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Operating and Test Experience for the Experimental Breeder Reactor II (EBR-II)

Abstract – This paper describes the contributions of EBR-II to sodium-cooled fast reactor technology. The reliability of the EBR-II system was demonstrated through 30 years of operation and sodium maintenance technology was well established. As an irradiation test facility, Oxide, Metal, Carbide and Nitride fuels were developed. As an operational-safety test facility, the self-protecting response of a metal-fueled reactor to upsets was demonstrated and the benefits to safety were quantified in a PRA. The safety of operation with breached fuel was also demonstrated. As the Integral Fast Reactor (IFR) prototype, non-aqueous reprocessing and recycle of fuel was demonstrated and fuel containing minor actinides was fabricated and irradiated.  Waste forms for geologic storage of waste from fuel reprocessing were developed and qualified. When decommissioned, draining and reaction of the sodium to produce an acceptable form for disposal was accomplished, including passivation of residual sodium. The EBR-II experience and test program has established the viability of sodium-cooled fast reactor power plants.

I. INTRODUCTION

Fast reactors are an important element of a global renaissance of nuclear power because they can use as fuel the waste that thermal reactors produce (primarily long-lived minor actinides). Studies have indicated that approximately 20% of the fleet should be fast reactors to effectively manage this waste. Further, fast reactors can greatly extend the fuel supply (approaching a factor of 100). Extending fuel supply was the promise of fast-reactor development at the dawn of the nuclear age. EBR-I, a fast-reactor, was the first reactor in the world to produce electricity (December of 1951). EBR-II then followed, producing power in 1964 and operating for 30 years as a complete power plant (1,2). The EBR-II test program addressed all of the fundamental issues associated with fuel performance, fuel recycle, sodium technology and reactor safety. Based on this and extensive international experience (3,4), sodium-cooled fast-reactor technology has been shown to be successful.

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Dr. John Sackett


SUMMARY OF EXPERIENCE

My 34-year career in advanced reactor and fuel-cycle development has led to international recognition in the areas of passive nuclear safety and advanced reactor design.  I am widely published in the technical community.
My technical achievements include developing the approach to reactor safety now considered the standard for advanced nuclear systems, namely design approaches which emphasize passive safety. I was the principal author of the program of Operational Safety Testing at the EBR-II Reactor and was a principle in developing the Integral Fast Reactor Program, the major nuclear R&D program for DOE in the 1980s and 1990s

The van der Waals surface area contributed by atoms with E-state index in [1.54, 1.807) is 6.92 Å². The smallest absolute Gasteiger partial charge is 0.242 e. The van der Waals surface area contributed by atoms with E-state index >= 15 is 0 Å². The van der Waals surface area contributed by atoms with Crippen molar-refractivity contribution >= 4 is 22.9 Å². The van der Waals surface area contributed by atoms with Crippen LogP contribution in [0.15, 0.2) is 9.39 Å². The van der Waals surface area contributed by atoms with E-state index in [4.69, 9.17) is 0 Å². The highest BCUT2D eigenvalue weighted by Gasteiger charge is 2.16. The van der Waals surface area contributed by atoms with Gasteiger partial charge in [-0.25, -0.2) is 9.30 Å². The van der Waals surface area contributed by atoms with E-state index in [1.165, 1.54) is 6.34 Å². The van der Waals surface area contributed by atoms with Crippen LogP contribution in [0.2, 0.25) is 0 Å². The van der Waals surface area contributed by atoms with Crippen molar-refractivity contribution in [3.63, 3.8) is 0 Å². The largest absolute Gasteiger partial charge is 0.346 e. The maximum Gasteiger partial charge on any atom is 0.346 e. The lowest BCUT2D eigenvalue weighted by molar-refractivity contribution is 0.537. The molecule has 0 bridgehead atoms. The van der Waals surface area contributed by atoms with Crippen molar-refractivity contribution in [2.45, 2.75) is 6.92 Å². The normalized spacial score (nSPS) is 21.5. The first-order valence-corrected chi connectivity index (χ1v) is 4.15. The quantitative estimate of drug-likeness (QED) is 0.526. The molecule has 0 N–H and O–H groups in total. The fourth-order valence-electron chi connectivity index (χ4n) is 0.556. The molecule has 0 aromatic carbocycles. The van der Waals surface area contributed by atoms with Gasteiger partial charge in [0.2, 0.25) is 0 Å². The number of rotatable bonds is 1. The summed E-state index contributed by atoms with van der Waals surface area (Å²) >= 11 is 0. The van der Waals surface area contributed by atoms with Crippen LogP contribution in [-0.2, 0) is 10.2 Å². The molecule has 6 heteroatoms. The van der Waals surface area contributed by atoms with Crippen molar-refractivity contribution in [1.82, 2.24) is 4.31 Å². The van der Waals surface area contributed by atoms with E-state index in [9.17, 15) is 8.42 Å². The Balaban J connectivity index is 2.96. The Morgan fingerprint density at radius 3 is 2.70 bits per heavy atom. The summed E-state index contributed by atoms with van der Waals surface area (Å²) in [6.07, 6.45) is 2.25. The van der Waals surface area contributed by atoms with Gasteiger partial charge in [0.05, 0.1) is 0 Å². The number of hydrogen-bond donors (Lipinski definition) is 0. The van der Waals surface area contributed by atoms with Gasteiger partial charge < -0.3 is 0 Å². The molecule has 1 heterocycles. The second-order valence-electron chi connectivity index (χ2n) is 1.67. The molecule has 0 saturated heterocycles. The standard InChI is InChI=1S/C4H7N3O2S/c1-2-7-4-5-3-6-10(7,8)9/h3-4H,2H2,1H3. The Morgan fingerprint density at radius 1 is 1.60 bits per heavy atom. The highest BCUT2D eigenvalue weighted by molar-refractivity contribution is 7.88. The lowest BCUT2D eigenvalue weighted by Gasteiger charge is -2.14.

EDUCATION
Ph.D., Nuclear Engineering, University of Arizona, 1970
B.S., Mechanical Engineering, University of Idaho, 1965

CHRONOLOGICAL EXPERIENCE SUMMARY


Retired from Argonne National Laboratory Feb. 2004 as the Associate Laboratory Director.
Currently hold part time positions as an adjunct faculty member of Idaho State University. Also am a part time employee as a senior advisor with Idaho National Laboratory.

These duties involve research and consulting as a nuclear engineer with particular expertise in fast-reactor design, fuel cycle and safety.

Associate Laboratory Director, Argonne National Laboratory, 2002 to 2004
As Associate Lab Director, I had responsibility for Engineering Research at Argonne National Laboratory, with emphasis on developing advanced nuclear power systems.  I was responsible for 1,150 employees and a budget of approximately $150M, emphasizing nuclear energy, space nuclear systems, and energy conversion technologies, including hydrogen and batteries 

Deputy Associate Laboratory Director for ANL-West,  1991-2002.

Was responsible for management of the ANL-W site in Idaho, including 13 major nuclear facilities and supporting laboratories.

Director, EBR-II Division,  1989-1994.

Was responsible for the operation and utilization of the Experimental Breeder Reactor – II (EBR-II), in support of the Integral Fast Reactor Program.

University of Chicago / Argonne National Laboratory.

Joined Argonne National Laboratory, operated by the University of Chicago, in 1970 as a staff engineer with the EBR-II project. Rose through the ranks to become Associate Laboratory Director in 2002.

AWARDS RELEVANT TO NUCLEAR POWER

•    Walker Cissler International Award for outstanding contributions to fast-reactor design.
•    Fellow, American Nuclear Society.
•    U of Chicago Award for Distinguished Performance at ANL.
•    American Nuclear Society Special Award for Outstanding Contributions to Reactor Safety.
•    Outstanding Idaho Engineer. 
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